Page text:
ART USB Dual Pre digital artifact

It seems to be missing electrical noises. I got it to pass AudioBook Technical Standards, but it still sounds like you’re trying to present from an airplane. Breath noises and P popping.
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The kids in the background are still there and I can’t get rid of them with Noise Reduction. Because of the way noise sampling works, the best I can do is make them sound like Donald Duck, but quieter. If I crank it up any further, I’m going to start making your voice sound funny.

This may be the best you can do without a “studio.”

Is there such a thing as not putting the microphone straight in front of your lips? Like just off to one side? That may help with the P Popping.

This clip has all the tools: SetRMS, Limiter, Stiff Noise Reduction and LF-Rolloff for Speech. SetRMS and LF-Rolloff are custom tools and have to be installed.

We warn people that having to apply a suite of corrections and tools for every recording gets tired really fast. Also, if you change anything, you have to make sure all your tools and settings follow you.

Let me know.

Koz

Thanks for your help, again. To boost RMS, is it better to use the compressor, the leveler or the limiter? I noticed the leveler yields a lower noise floor, but at what cost?

To answer your question, moving the lip mic away from your mouth makes you lose gain. You need to crank up the preamp, which means cranking up noise. The way the mic limits ambiant noise is by only capturing sounds directly in front of it. As soon as you move away, the volume lowers drastically. It has to stay in exactly the same position all the time, which is why it has a horizontal bar that rests on the upper lip. That’s why they’re rarely used on television, because they hide the speaker’s mouth.

The Fethead (or an equivalent like the Cloudlifter or McBoost) is an absolute necessity with this mic. Any mic would benefit greatly from this type of device because it allows you to turn down noisy preamps. What’s nice about the Fethead compared to its competitors is its small form, which makes it totally unobtrusive, and its lower price (about a hundred bucks).
setup.jpg

the lip mic away from your mouth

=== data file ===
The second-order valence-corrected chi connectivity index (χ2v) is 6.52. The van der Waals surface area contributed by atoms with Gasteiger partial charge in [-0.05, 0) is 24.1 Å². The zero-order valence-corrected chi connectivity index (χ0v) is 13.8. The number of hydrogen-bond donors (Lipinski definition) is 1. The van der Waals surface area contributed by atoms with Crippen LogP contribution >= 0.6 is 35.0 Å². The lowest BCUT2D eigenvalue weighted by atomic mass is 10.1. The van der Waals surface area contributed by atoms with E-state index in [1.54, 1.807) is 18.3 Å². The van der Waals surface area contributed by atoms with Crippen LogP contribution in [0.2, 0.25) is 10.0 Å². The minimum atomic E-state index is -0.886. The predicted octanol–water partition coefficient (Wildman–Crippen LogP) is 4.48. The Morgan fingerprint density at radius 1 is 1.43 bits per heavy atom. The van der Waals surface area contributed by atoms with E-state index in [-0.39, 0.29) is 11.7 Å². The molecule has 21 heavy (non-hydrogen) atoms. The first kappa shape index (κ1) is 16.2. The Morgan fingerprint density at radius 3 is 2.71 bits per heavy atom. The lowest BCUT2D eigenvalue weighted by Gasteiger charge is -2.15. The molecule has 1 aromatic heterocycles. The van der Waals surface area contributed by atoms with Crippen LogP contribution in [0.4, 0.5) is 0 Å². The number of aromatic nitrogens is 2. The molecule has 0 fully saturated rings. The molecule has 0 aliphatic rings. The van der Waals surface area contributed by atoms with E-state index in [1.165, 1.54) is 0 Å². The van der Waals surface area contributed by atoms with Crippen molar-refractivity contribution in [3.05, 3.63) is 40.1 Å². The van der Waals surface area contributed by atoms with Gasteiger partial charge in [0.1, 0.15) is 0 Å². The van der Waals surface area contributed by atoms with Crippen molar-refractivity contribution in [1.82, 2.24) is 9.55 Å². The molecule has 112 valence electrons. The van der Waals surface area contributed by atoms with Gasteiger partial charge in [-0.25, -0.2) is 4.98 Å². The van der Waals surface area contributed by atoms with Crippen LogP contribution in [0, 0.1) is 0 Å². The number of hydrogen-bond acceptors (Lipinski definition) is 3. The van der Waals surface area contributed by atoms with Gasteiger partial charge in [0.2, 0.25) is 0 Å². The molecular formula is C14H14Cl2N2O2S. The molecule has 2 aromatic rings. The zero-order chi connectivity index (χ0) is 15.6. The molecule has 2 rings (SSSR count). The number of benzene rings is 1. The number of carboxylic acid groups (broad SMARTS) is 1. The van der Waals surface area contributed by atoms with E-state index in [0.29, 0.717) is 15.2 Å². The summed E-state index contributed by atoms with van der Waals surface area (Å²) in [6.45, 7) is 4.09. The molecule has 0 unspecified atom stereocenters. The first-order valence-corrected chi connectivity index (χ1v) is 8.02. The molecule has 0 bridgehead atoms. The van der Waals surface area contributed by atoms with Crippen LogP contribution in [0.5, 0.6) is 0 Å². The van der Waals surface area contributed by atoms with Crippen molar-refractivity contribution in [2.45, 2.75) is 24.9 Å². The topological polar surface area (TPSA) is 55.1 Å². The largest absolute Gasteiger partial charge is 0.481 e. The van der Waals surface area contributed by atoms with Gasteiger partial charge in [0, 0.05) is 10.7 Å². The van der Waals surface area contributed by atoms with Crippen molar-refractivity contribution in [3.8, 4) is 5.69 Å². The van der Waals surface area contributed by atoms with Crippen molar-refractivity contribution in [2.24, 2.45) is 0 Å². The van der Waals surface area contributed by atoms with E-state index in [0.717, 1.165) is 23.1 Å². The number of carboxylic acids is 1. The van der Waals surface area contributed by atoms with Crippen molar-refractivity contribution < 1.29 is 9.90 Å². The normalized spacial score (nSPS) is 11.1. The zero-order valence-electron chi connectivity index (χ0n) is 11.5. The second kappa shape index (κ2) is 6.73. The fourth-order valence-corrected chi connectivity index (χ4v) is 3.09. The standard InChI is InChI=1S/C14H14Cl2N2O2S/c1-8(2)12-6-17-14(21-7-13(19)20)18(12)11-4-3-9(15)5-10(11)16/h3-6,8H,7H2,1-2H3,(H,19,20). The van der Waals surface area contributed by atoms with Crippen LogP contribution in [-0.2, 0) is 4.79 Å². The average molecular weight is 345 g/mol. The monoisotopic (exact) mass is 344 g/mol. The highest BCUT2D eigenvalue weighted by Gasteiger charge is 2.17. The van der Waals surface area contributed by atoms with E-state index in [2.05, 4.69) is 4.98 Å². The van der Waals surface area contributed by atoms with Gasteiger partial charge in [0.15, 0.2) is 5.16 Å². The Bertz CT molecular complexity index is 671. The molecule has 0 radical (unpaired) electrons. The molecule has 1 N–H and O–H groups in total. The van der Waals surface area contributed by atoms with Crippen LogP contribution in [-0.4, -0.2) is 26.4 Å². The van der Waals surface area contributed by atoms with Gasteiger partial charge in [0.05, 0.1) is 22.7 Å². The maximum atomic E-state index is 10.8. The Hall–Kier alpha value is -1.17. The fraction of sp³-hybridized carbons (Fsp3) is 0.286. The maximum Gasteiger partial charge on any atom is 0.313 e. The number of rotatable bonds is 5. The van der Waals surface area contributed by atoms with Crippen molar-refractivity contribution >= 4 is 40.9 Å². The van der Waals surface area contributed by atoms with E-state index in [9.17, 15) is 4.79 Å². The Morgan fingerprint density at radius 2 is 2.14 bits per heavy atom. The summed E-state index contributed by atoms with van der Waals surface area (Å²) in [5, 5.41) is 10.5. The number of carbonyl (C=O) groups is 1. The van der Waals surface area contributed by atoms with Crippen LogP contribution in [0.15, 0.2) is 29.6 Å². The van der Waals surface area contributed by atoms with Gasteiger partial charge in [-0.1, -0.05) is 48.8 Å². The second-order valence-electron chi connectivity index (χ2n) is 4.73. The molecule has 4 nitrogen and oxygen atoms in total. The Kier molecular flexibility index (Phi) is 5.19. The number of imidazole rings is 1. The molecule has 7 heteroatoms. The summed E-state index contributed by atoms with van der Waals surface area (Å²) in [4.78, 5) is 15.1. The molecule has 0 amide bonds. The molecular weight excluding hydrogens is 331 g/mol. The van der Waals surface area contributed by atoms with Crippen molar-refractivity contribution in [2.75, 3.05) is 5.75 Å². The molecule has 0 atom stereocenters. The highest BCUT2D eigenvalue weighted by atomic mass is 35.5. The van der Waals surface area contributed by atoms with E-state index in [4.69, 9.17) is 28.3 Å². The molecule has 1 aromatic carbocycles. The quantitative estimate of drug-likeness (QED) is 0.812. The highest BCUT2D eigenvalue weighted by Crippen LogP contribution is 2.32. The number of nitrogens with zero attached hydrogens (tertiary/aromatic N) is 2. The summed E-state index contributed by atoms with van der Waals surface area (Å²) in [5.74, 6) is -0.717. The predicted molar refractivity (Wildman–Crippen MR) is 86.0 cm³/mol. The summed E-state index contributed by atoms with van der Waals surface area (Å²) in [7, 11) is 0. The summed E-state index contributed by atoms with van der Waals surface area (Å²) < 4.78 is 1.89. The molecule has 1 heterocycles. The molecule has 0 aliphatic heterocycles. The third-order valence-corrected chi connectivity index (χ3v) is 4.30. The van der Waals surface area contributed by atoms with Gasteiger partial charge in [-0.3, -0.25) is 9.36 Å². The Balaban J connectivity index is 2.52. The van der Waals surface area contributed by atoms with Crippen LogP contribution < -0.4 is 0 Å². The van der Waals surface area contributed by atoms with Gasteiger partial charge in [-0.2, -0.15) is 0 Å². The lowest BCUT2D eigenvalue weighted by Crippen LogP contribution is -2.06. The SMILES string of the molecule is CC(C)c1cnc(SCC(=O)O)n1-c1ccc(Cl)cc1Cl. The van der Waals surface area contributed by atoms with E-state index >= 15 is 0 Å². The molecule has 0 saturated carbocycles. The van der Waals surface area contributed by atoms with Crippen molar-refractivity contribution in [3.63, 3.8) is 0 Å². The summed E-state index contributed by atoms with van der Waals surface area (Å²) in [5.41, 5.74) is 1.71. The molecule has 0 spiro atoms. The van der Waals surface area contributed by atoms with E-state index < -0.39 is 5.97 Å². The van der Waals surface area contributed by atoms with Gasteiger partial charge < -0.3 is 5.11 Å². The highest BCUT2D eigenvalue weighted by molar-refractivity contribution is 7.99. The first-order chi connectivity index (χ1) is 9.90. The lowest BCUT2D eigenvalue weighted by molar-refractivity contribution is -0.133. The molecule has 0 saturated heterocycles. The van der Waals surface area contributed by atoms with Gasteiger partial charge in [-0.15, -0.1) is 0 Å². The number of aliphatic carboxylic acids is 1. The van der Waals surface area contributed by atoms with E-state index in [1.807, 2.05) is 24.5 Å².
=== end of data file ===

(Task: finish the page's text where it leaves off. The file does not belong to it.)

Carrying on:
That’s not what I said. I understand you can’t move it away. I want you to move it slightly to the left or right. Most of the popping sound comes from straight in front.

SetRMS and Limiter do a bang-up job of setting RMS (loudness) and Peak with no other help.

I need to drop out for a second.

Koz

If you change the angle or move to the right or to the left, it has the same effect as moving it “away.” It is very directional. It’s actually quite impressive to hear how little it picks up when you speak directly into the side of the mic. This is a “feature” vaunted by Coles which allows two commentators to speak side-to-side without picking up each others’ voice.

Using the compressors and other tools is doing it “the old way.” We never had a way to set RMS directly…until Steve wrote one.

That’s SetRMS. It’s a custom program you copy and paste into Effect > Nyquist.

SetRMS pushes the volume of your presentation louder and louder until the RMS (Loudness) meets ACX AudioBook standards. Then you run Effect > Limiter to push the tips of the blue waves down until they meet “Peak” ACX. If your noise is OK, you’re done. Your presentation should meet AudioBook Technical standards…and more importantly, should sound exactly like you.

Go for coffee.

I wrote that AudioBook Mastering thing with those tools in mind. That’s where to find the tools and basically how to use them.

http://kozco.com/tech/audacity/ACXMastering/ACXMastering.html

The second text block (scroll down) is where to find the tools and how to install them. The third block first three sentences is normally all you need. In your case, I also applied Noise Reduction with the values 12,6,6. I think that has instructions in there as well. And it helps to also apply LF Rolloff for Speech. It helps with the popping.

I think it says in the notes that SetRMS doesn’t work without the Limiter step. SetRMS intentionally creates sound damage and depends on Limiter to clean it up. That’s not evil. Audacity is designed to allow that kind of magic.

I bet you’re wondering why this is so complicated. Because you have an aggressively hostile recording environment. If you had a quiet, echo-free room, you could use a normal microphone, announce a chapter, change the volume once and go home.

Your show is constantly running in Disaster Recovery mode.

There are ways to suppress popping and sibilance, too. That’s more complicated.

Koz

It’s actually quite impressive to hear how little it picks up when you speak directly into the side

I believe you. However, I could still hear a kid yelling in the background of your test clip.

Koz

Thanks so much for making these resources available.

Is there any reason why the SetRMS code isn’t packaged as a plugin? It seems to work fine for me… see attachment.
SetRMS.ny (1.03 KB)

The main reason is that I’m expecting there will be a much better version when Audacity 2.1.4 comes out.

Smashing SetRMS and Limiter together? Those are relatively fixed tools and they’re always used together and exactly the same way. Then all you have to worry about is noise.

I’m betting Noise can’t be automated. AutoNoise isn’t a simple plugin. It’s an interactive career move.

Koz

when Audacity 2.1.4 comes out.

Add polished and packages tools and subtract the Legacy file system. Everybody wins!

Koz